He said state law provides for members of the board to be removed for cause only. It was in the middle of Bevin’s term, after previous members’ terms had expired, before he made his last appointments to the board, said Lewis.
“Why is the Governor-Elect attempting to change Kentucky law and the practice of previous governors? Every previous governor has appointed new members of the Kentucky Board of Education as the terms of current members expire,” Lewis said. “That’s what Governor Bevin did.“
The terms of board members Milton Seymore, Rich Gimmel, Amanda Stamper and Joe Papalia end in April 2020, and those of seven other members in 2022.
Lewis said if the state board turns over in membership in 2022 when terms expire the way that it has always done, he will “submit my resignation before that turnover.”
But Lewis said, “if the new governor is able to change the law and legally appoint a new state board of education it is within their right ... to terminate the commissioner of education without cause. As long as they abide by the terms of my contract, I have no problem with that whatsoever... I will move on.”
Lewis said he has to have 90 days prior written notice before he can be terminated without cause. His contract, which calls for a $200,000 annual salary, expires in October 2022.
Lewis said Beshear “absolutely does not have cause to remove a single member of the Kentucky Board of Education. Neither would a new state board have cause to remove me.” Cause is defined in his contract as serious neglect of duties or willful misconduct.
“There is no issue in public education where there is agreement even among educators,” Lewis said. “That’s just how things go in education, but by and large there’s agreement on the work we’ve done,” in the accountability system and new minimum high school graduation requirements, he said.
“Our time is much better spent working together for our students and continuing Kentucky’s momentum with career and technical education, the roll-out of our new academic standards, and improving early learning and special education services, than it would be fighting in court,” said Lewis.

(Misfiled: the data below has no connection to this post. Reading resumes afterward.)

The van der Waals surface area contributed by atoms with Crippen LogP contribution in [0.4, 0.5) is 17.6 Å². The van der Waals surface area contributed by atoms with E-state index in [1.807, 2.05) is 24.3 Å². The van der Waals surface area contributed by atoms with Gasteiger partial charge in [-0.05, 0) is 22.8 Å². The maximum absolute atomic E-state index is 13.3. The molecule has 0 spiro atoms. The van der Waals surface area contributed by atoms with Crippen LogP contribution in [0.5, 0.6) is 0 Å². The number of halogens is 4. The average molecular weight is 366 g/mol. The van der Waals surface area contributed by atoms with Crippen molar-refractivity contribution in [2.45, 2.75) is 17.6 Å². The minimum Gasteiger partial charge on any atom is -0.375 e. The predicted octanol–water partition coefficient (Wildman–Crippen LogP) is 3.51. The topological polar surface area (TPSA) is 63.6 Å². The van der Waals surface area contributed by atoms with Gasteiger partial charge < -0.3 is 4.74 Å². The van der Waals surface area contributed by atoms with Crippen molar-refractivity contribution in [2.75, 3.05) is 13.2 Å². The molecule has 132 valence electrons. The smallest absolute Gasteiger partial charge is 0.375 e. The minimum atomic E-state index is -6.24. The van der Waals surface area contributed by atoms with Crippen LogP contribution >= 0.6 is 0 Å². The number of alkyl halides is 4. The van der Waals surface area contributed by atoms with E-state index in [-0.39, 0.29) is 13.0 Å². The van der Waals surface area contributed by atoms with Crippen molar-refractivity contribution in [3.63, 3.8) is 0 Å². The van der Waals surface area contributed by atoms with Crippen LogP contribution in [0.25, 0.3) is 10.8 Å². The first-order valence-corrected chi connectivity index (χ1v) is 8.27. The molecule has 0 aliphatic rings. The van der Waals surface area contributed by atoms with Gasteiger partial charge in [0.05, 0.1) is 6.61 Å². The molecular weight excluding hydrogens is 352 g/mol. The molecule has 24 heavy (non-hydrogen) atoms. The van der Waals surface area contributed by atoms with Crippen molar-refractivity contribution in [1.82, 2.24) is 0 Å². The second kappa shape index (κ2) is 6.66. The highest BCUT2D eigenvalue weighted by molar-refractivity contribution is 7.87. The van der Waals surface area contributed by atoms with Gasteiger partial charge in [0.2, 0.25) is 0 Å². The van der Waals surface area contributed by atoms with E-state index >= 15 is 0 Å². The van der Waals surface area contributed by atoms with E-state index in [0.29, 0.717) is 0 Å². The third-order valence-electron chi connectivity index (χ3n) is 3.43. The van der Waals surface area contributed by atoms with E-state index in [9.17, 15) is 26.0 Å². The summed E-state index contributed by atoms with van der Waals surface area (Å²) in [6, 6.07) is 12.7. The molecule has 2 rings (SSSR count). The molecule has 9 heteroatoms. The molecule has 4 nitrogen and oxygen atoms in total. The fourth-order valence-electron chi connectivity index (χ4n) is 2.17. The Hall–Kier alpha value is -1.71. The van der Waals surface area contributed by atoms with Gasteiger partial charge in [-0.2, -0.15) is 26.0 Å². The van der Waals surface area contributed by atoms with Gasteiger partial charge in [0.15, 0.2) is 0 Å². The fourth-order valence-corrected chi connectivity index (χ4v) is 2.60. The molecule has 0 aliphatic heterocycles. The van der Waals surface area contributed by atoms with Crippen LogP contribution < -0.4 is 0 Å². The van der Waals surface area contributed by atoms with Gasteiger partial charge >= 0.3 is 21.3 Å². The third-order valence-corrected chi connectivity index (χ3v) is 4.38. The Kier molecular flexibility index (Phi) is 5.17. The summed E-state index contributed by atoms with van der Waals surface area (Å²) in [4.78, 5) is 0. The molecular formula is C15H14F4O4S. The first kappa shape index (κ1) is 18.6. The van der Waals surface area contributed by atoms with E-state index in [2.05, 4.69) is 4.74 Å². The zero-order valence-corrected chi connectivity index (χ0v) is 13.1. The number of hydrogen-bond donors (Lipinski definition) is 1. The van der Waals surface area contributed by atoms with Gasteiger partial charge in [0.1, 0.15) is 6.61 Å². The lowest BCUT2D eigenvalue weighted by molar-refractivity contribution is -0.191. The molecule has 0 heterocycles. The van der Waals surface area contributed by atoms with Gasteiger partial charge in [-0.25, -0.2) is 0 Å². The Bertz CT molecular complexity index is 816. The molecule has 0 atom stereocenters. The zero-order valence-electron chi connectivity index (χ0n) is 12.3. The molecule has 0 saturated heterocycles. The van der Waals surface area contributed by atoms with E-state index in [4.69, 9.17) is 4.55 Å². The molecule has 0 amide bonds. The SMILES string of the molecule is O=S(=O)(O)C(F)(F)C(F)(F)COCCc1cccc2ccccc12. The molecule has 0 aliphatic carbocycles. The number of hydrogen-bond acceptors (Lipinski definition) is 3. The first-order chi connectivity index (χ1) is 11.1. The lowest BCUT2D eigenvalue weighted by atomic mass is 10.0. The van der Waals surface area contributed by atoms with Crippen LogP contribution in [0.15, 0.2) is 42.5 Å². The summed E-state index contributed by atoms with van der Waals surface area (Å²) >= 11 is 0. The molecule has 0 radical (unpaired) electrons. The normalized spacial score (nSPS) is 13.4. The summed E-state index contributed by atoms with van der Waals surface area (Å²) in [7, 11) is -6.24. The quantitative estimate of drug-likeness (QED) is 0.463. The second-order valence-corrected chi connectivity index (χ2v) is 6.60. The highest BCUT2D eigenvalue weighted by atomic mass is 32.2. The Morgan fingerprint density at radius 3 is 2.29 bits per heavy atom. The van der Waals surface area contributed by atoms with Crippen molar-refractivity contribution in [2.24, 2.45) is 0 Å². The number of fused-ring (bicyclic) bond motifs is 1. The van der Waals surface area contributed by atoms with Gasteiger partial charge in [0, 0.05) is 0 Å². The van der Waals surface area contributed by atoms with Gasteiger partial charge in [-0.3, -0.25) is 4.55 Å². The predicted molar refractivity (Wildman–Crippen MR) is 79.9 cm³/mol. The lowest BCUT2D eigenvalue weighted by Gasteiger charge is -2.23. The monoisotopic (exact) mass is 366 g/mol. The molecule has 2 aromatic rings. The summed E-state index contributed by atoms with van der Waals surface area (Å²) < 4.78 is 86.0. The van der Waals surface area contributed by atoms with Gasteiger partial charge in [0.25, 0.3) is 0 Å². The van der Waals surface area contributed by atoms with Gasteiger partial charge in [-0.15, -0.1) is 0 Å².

Members of the 11-member Kentucky Board of Education did not immediately comment about Beshear’s intention to replace them.
“I don’t have any comment about the Governor-elect’s threats,” State Board of Education member Gary Houchens, a school choice advocate and a professor at Western Kentucky University said.
Beshear, Kentucky’s current Attorney General, has criticized Lewis on numerous issues, including Lewis’ pursuit of teacher absence records when their protests at the state Capitol led to school closings.
“You’re never going to hear me say something inappropriate about him,” Lewis said. “I’ve never met him. I don’t have the grounds to talk about him as a person. I would hope he would give me that same respect. If he doesn’t, then life goes on.”
Brigitte Ramsey, executive director of the Prichard Committee for Academic Excellence, said it’s not unexpected that a new governor would put in place individuals that they had confidence in.
She said the state board should take “deep responsibility” for who they put in place as commissioner and that should include a national search.
“Our test results show that we have hit a plateau and we are beginning to decline,” said Ramsey. “We must all take ownership of that and figure out how we return to a place of progress, the type of progress that Kentucky is known for.”
Ramsey said Kentucky’s state board of education and the Commissioner of Education need to stabilize education so that educators can return to focusing on increasing the quality of teaching and learning in the classrooms, on outcomes for students, and focusing on closing achievement gaps.
Ramsey said there had been changes to the education system and “very difficult conversations statewide” around compensation and pension for teachers and charter schools.